During the summit, United Nations Special Envoy to Syria Stefan de Mistura is also expected also deliver a speech on the achievement of the U.N.-brokered peace talks in Geneva. The Geneva talks have attempted to bring together the regime and representatives from opposition groups to form a new constitution for Syria. Yet, so far, no substantial results have been achieved. De Misture has also been included in the Astana talks, which the guarantor countries, Turkey, Russia, Iran, say is not an alternative process, but rather one that complements the Geneva talks.

The U.N. World Food Program's (WFP) senior spokesperson also welcomed the summit on Friday, expressing hopes that "civilians will be the priority of the discussion."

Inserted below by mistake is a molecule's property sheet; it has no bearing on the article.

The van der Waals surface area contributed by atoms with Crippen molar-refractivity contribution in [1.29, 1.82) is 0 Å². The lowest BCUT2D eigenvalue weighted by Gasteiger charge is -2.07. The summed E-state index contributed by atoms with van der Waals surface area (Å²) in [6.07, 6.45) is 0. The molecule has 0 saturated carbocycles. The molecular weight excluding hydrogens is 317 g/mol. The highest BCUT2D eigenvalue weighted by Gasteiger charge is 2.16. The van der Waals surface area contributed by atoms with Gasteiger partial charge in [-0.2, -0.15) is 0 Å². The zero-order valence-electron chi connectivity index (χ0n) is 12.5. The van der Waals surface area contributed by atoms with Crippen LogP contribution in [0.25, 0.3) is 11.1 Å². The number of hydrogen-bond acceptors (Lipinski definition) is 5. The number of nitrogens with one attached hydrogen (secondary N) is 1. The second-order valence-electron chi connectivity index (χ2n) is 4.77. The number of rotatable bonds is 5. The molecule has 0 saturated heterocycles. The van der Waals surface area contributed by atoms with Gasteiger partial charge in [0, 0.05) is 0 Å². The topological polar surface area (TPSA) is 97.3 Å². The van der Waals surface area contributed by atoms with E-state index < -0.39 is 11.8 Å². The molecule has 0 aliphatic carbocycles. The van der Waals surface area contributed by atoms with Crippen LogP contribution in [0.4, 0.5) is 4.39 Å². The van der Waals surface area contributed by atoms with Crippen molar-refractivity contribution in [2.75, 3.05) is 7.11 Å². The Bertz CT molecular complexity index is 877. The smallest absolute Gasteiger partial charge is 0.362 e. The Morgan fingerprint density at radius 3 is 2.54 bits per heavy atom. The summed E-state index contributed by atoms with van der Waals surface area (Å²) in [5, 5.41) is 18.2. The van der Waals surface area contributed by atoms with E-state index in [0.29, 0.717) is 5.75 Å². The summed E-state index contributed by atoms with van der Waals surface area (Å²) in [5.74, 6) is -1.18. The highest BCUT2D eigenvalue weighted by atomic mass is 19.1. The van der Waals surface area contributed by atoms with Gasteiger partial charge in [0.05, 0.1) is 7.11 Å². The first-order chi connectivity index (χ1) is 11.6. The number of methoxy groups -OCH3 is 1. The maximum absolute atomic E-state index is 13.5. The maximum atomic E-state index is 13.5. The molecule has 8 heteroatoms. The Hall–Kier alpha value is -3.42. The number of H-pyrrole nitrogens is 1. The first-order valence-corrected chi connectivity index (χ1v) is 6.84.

"The WFP hopes that civilians will be the priority of the discussion, re-emphasizing that rebuilding communities and solving the hunger crisis in Syria is hinged on ending the conflict that continuously fosters it," Anadolu Agency (AA) quoted the agency as saying.

POLITICAL SOLUTION GOAL, YET INTERESTS DIFFER

While Saturday's summit will seek to bring together the four leaders to meet to find a political solution to the Syrian crisis, their differences are also significant. For Turkey, finding a political solution to the Syrian crisis and establishing peace will also mean a possible homecoming for the nearly 4 million Syrian refugees it hosts. The presence and strengthening of the YPG, which has been benefiting from heavy U.S. military support and the political vacuum in the country, also constitutes a threat posed to its national security. While Turkey, Germany and France list the PKK as a terrorist group, the latter two EU countries do not see the YPG as an outlawed group. Germany and France, while they list the PKK as a terrorist group, have shown relative tolerance to the activities of the group's members within their borders. Both France and Russia have also expressed their support to Turkey following the Idlib deal and also said they are ready to contribute to the efforts for a solution in the country.